That’s not all. Pottermore features a new test that determines one’s Hogwarts house written by JK Rowling herself. Along with the test, participants can discover their wand type and find out what their patronus is. Rowling has definitely been expanding her ideas. Now members of the Pottermore website can learn about the Wizarding World all over the world. What’s the name of the wizarding school in Brazil? How was the North American school of witchcraft founded? Does the US have a magical government like the Ministry of Magic? All these questions and many more are answered on the Pottermore website.
But wait, there’s more!
Fantastic Beasts and where to Find Them, is a new film which will hit the theaters this November. The movie’s about a wizard named Newt Scamander and his case full of magical creatures. The movie is loosely based on a book written by JK Rowling of the same title which is a textbook found in the Hogwarts Library. The film was co-written by JK Rowling herself and is intended to have four more sequels.
There is so much more to tell you, like how the house of MinaLima has been built (a house that features all the graphic art found in the Harry Potter films), and the new Harry Potter world in Orlando. So, what does The Student Scoop suggest? Head on over to the Pottermore website and find out for yourself just how awesome the Wizarding World has become. (www.pottermore.com)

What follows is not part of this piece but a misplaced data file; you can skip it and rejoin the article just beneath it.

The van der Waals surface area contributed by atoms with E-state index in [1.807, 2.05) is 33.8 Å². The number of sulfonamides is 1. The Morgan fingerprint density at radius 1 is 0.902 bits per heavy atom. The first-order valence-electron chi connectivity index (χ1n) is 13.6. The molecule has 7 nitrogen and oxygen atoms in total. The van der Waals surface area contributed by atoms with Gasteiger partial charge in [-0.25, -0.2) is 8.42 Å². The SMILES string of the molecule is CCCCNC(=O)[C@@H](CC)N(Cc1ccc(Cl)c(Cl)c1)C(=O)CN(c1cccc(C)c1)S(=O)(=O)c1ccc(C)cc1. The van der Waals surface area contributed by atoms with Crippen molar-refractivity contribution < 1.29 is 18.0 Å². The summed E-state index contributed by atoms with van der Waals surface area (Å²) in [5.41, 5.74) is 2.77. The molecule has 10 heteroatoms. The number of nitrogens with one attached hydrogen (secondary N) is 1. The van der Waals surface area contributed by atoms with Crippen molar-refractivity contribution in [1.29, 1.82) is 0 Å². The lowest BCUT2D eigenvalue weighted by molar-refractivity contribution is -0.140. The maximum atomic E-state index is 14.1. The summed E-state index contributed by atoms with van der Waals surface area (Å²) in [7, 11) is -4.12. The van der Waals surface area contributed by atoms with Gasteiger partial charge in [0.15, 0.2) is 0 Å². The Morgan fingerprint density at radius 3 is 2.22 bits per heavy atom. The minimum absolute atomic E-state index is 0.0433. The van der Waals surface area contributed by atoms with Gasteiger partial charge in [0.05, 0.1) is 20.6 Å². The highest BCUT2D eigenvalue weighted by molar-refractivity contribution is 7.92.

Image Credits: Pottermore
Big Little Lies, by Liane Moriarty, follows the stories of three kindergarten moms: one a feisty forty-year-old, one so young she’s mistaken for the babysitter, and another a gorgeous blonde with a secret. A bullying scandal in the school leads to rising tensions between the moms and the “blonde bobs” (the PTA moms who run the school), which escalate until a parent dies during the school’s trivia night. The book goes back and forth between before and after the event, with witness statements between passages.